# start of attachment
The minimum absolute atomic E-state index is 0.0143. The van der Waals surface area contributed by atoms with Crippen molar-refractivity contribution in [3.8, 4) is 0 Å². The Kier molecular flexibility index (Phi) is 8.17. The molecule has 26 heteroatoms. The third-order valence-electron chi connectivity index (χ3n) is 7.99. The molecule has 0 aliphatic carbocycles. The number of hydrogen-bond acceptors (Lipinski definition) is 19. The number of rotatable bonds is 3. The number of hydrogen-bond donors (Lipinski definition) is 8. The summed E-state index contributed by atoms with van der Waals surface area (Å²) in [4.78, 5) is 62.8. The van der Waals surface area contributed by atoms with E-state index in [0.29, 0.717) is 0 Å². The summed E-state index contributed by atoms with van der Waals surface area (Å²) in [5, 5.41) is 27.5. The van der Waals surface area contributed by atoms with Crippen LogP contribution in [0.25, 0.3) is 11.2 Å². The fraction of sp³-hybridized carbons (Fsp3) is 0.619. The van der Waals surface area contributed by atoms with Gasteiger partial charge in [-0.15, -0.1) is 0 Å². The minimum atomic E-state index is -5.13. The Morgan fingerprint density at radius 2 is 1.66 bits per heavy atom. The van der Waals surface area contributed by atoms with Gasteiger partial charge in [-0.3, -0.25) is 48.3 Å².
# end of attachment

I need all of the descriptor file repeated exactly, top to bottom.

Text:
The minimum absolute atomic E-state index is 0.0143. The van der Waals surface area contributed by atoms with Crippen molar-refractivity contribution in [3.8, 4) is 0 Å². The Kier molecular flexibility index (Phi) is 8.17. The molecule has 26 heteroatoms. The third-order valence-electron chi connectivity index (χ3n) is 7.99. The molecule has 0 aliphatic carbocycles. The number of hydrogen-bond acceptors (Lipinski definition) is 19. The number of rotatable bonds is 3. The number of hydrogen-bond donors (Lipinski definition) is 8. The summed E-state index contributed by atoms with van der Waals surface area (Å²) in [4.78, 5) is 62.8. The van der Waals surface area contributed by atoms with E-state index in [0.29, 0.717) is 0 Å². The summed E-state index contributed by atoms with van der Waals surface area (Å²) in [5, 5.41) is 27.5. The van der Waals surface area contributed by atoms with Crippen LogP contribution in [0.25, 0.3) is 11.2 Å². The fraction of sp³-hybridized carbons (Fsp3) is 0.619. The van der Waals surface area contributed by atoms with Gasteiger partial charge in [-0.15, -0.1) is 0 Å². The minimum atomic E-state index is -5.13. The Morgan fingerprint density at radius 2 is 1.66 bits per heavy atom. The van der Waals surface area contributed by atoms with Gasteiger partial charge in [-0.3, -0.25) is 48.3 Å².